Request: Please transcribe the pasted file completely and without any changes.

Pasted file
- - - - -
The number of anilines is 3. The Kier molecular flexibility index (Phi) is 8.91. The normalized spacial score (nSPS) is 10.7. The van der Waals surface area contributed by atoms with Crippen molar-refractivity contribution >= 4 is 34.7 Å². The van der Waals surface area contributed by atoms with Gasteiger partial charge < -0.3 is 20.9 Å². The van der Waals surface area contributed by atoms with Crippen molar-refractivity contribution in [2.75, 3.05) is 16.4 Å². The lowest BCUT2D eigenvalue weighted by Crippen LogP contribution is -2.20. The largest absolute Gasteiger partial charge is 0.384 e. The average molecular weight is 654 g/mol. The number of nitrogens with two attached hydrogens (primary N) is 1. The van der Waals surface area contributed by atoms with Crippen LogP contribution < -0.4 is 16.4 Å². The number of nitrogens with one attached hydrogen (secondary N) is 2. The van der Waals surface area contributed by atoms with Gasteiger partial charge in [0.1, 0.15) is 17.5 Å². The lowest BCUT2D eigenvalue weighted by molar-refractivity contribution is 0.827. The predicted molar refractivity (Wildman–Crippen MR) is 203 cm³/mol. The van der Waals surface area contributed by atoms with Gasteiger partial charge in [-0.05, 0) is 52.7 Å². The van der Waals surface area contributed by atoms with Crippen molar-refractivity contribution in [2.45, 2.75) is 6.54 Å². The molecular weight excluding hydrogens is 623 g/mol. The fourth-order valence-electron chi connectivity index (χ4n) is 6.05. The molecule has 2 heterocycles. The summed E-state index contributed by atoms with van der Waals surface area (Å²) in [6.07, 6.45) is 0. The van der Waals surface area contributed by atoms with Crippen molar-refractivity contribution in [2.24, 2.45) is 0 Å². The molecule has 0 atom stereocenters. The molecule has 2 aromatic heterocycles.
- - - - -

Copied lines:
The number of anilines is 3. The Kier molecular flexibility index (Phi) is 8.91. The normalized spacial score (nSPS) is 10.7. The van der Waals surface area contributed by atoms with Crippen molar-refractivity contribution >= 4 is 34.7 Å². The van der Waals surface area contributed by atoms with Gasteiger partial charge < -0.3 is 20.9 Å². The van der Waals surface area contributed by atoms with Crippen molar-refractivity contribution in [2.75, 3.05) is 16.4 Å². The lowest BCUT2D eigenvalue weighted by Crippen LogP contribution is -2.20. The largest absolute Gasteiger partial charge is 0.384 e. The average molecular weight is 654 g/mol. The number of nitrogens with two attached hydrogens (primary N) is 1. The van der Waals surface area contributed by atoms with Crippen LogP contribution < -0.4 is 16.4 Å². The number of nitrogens with one attached hydrogen (secondary N) is 2. The van der Waals surface area contributed by atoms with Gasteiger partial charge in [0.1, 0.15) is 17.5 Å². The lowest BCUT2D eigenvalue weighted by molar-refractivity contribution is 0.827. The predicted molar refractivity (Wildman–Crippen MR) is 203 cm³/mol. The van der Waals surface area contributed by atoms with Gasteiger partial charge in [-0.05, 0) is 52.7 Å². The van der Waals surface area contributed by atoms with Crippen molar-refractivity contribution in [2.45, 2.75) is 6.54 Å². The molecular weight excluding hydrogens is 623 g/mol. The fourth-order valence-electron chi connectivity index (χ4n) is 6.05. The molecule has 2 heterocycles. The summed E-state index contributed by atoms with van der Waals surface area (Å²) in [6.07, 6.45) is 0. The van der Waals surface area contributed by atoms with Crippen molar-refractivity contribution in [2.24, 2.45) is 0 Å². The molecule has 0 atom stereocenters. The molecule has 2 aromatic heterocycles.